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Technics SL-1200GEG-S turntable, SU-G700E integrated amplifier, and SB-G90E loudspeakers

Technics-SL-1200GEG-S

It’s hard not to think about Technics without thinking about THAT turntable. Although the brand has a long and illustrious career in domestic audio (and home-grown ultra high-end in Japan), it’s the SL-1200-series direct drive turntable in all its guises that keeps getting all the attention. It’s perhaps little wonder then that when the model was deep-sixed a few years ago – and in the process freezing the Technics brand – such was the furore that the company revised its position and both Technics and that direct drive turntable so beloved of DJs and audiophiles alike sprang back to life.

This was no easy task. The teams behind the design of the turntable had long since retired, and building a turntable like the 1200 from scratch is a bit like Porsche re-engineering the original air-cooled 911. Possibly worse – Porsche still has the factories involved, just put to use on different tasks. To restart the 1200 project required rebuilding the factory, resourcing long-discontinued components, and finding the skills and technologies required to make the deck anew. That’s one heck of a project.

It could be easy to make the rest of Technics something of a footnote; a collection of box-ticking make-weights components to make it seem like the Technics brand was back, where in reality it was just the turntable. Certainly, that’s how things first seemed, especially as reviewers were quick to grab the new/old turntable and just as quick to distance themselves from the electronics and loudspeakers. But as Technics Reborn evolved and expanded, so did the product line. What we have now is a series of remarkably cogent products that form an extremely good system in its own right.

There are three products in this line-up; the aforementioned SL-1200GEG-S turntable (the unlimited version of the limited edition turntable with magnesium tonearm that so wowed people at the time of re-launch), coupled with the SU-G700E integrated amplifier, and SB-G90E loudspeakers. The three form a key part the brand’s distinctly audiophile-flavoured Grand Class.

In a way, the product that is the magnet here is almost the least interesting, even if the story behind it certainly isn’t. The Technics SL-1200GEG-S represents the functional top of the SL1200 tree, especially as the limited edition SL-1200GAE is long gone. The SL-1200GEG-S is effectively the same model as the ‘GAE’, albeit with a slightly different finish to the magnesium tonearm and without a badge saying ‘limited edition.’

Literally millions of Technics SL-1200 have been sold through the years, so going over the design is old news at best. However, Technics top SL-1200 rebooted is a very different beast and includes a new coreless twin rotor direct drive motor, a more robust three-layer platter, a clock originally used in Blu-ray players, and the kind of build quality that battleship builders would be proud of.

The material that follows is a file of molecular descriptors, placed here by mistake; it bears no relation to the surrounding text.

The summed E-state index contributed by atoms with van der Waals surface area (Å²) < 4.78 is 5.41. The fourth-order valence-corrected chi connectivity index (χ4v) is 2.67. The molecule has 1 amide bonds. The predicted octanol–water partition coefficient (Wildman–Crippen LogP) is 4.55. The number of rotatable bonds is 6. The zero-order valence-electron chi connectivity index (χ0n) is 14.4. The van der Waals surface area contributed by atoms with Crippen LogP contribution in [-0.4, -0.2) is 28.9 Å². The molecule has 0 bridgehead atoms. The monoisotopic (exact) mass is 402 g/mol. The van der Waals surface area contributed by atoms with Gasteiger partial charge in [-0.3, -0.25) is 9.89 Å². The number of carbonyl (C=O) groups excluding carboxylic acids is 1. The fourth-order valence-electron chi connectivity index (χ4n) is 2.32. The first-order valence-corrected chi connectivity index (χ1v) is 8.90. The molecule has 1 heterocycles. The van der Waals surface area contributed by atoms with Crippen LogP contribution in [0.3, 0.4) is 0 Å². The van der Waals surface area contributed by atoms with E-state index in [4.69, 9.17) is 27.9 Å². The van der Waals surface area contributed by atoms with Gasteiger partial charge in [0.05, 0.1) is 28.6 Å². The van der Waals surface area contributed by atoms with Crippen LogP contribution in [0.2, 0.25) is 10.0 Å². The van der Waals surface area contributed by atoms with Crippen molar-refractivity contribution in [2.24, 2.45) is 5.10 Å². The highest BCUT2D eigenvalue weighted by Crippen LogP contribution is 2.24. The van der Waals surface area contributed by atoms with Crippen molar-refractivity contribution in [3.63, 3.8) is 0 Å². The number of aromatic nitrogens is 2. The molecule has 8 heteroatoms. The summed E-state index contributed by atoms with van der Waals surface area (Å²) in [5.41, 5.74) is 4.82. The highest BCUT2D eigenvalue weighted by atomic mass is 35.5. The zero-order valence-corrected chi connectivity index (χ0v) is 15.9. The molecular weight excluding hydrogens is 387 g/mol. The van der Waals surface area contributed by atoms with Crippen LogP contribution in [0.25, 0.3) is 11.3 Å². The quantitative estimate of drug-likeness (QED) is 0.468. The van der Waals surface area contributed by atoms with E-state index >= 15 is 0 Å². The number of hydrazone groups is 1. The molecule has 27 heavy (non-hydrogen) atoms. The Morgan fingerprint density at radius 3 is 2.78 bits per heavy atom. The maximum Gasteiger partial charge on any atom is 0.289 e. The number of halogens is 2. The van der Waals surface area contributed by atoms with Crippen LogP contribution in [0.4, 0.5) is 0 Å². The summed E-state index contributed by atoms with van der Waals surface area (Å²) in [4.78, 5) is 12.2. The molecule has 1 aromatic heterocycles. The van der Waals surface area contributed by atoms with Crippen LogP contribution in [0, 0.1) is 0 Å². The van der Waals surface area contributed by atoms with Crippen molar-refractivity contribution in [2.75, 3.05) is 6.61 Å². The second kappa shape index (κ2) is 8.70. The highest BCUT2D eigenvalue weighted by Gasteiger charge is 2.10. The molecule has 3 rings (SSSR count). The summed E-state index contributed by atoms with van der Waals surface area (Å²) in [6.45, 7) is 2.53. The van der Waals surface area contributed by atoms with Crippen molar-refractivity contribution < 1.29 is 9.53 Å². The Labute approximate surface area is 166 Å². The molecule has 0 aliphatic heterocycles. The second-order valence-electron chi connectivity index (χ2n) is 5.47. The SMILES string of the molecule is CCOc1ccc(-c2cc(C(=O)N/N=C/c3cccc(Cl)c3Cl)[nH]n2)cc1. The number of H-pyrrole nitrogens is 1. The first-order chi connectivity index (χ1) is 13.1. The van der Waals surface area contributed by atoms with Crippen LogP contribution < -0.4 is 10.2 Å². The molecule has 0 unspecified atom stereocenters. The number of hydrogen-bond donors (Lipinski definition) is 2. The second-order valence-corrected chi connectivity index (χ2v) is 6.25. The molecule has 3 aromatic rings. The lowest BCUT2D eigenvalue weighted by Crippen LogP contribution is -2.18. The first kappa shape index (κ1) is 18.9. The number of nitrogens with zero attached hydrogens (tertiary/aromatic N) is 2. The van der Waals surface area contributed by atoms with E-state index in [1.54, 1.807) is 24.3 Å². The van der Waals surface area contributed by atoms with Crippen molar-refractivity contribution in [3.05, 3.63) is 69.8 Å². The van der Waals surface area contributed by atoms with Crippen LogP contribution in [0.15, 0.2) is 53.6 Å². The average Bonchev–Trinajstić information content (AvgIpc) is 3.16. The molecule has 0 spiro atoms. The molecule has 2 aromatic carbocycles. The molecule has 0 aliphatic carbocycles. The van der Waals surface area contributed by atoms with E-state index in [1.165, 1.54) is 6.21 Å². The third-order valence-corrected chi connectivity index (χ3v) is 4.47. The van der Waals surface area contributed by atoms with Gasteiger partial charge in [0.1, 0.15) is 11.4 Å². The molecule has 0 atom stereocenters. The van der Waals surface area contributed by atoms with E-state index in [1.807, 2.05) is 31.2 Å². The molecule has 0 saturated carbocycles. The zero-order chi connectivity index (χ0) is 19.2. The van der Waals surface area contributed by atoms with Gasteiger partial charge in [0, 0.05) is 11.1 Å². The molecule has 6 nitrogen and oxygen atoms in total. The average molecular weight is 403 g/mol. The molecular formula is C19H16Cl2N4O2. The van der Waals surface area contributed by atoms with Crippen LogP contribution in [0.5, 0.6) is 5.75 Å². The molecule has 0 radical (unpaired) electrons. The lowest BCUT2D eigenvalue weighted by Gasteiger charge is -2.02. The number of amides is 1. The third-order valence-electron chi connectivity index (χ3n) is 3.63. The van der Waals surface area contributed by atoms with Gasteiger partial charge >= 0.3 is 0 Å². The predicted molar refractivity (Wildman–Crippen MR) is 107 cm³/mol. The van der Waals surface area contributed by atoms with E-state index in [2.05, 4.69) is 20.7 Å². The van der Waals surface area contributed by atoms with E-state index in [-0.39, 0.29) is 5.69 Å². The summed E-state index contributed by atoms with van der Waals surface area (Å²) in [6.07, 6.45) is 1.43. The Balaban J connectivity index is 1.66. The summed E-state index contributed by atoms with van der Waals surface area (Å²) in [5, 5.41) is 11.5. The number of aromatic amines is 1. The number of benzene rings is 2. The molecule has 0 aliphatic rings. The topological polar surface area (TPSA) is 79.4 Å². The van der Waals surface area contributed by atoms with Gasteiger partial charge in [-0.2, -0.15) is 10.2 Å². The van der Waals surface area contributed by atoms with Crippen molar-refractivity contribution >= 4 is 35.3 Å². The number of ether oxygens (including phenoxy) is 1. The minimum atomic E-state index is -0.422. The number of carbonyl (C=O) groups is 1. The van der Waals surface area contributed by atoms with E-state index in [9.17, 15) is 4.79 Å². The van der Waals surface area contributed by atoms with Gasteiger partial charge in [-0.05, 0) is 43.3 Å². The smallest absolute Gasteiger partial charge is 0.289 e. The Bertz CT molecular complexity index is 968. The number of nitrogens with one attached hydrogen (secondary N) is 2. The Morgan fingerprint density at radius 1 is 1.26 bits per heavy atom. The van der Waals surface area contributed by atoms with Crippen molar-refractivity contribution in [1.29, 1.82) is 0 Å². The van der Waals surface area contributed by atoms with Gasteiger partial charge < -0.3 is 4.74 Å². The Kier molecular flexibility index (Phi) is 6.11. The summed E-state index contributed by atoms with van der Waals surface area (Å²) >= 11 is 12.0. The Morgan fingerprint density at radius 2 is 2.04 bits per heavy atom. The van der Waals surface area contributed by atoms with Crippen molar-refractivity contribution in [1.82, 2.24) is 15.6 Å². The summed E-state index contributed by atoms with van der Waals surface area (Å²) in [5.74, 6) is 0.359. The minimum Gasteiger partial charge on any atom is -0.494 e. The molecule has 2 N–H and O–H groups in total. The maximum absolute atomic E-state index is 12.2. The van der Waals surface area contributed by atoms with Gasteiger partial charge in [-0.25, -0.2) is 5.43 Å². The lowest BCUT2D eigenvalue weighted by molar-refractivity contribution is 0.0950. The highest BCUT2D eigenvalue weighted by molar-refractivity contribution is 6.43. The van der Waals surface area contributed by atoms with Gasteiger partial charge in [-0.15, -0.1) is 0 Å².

The SU-G700E is a 70W Class D integrated amplifier in a typically elegant brushed aluminium case with large backlit VU meters on the front. It sports both analogue and digital inputs, plus a phono stage for those using the SL-1200GEG-S with a moving magnet cartridge. Perhaps more significantly, the amplifier uses the company’s clever Load-Adaptive Phase Calibration system, which fires a series of test tones at the connected loudspeakers to ensure the amp is compensating for the impedance plot of any given loudspeaker.

 

The ‘any given loudspeaker’ in this system is anything but. The SB-G90E tower is a three-way bass-reflex floorstander with a two-way coaxial unit designed for the mid and treble. Technics was baffled by the baffle, in that it felt that mounting drive units on the front baffle of a loudspeaker is a bit silly if you think about it. By building a secondary internal sub-baffle allowing the drive units to be mounted at both their centre of gravity and their point of greatest potential resonance (the magnet), a point of distortion ingress is addressed. Couple that with some very well-engineered drive units, an extremely non-resonant and well-braced cabinet, and a suitably well-designed crossover, and the result is a pair of loudspeakers that perform a lot better than you might expect.

The overall result of this system is one of pleasant surprise. The individual components are an extremely good match for one another, the engineering is exceptionally good, and most of all, they sound fantastic. The SL-1200GEG-S is everything you might hope from the big deck; aside from its ability to start and stop almost instantly (which gave it its DJ heritage), the solidity and precision of its sound and the bass it creates in the process gives it real audiophile credentials. Couple that with a soundstage that is expansive (if the music requires it), taut, boppy (how a turntable used in tens of thousands of clubs around the world could lack rhythm always escaped me), and accurate. There is also room for growth in changing the standard headshell, mat, power cord and interconnects, all of which can improve the sound (and tick many of the audiophile boxes in the process). While the integrated amp supplied is MM only, the SL-1200GEG-S actually deserves a good moving coil design, like the excellent EAT Jo No 5. That combination sang!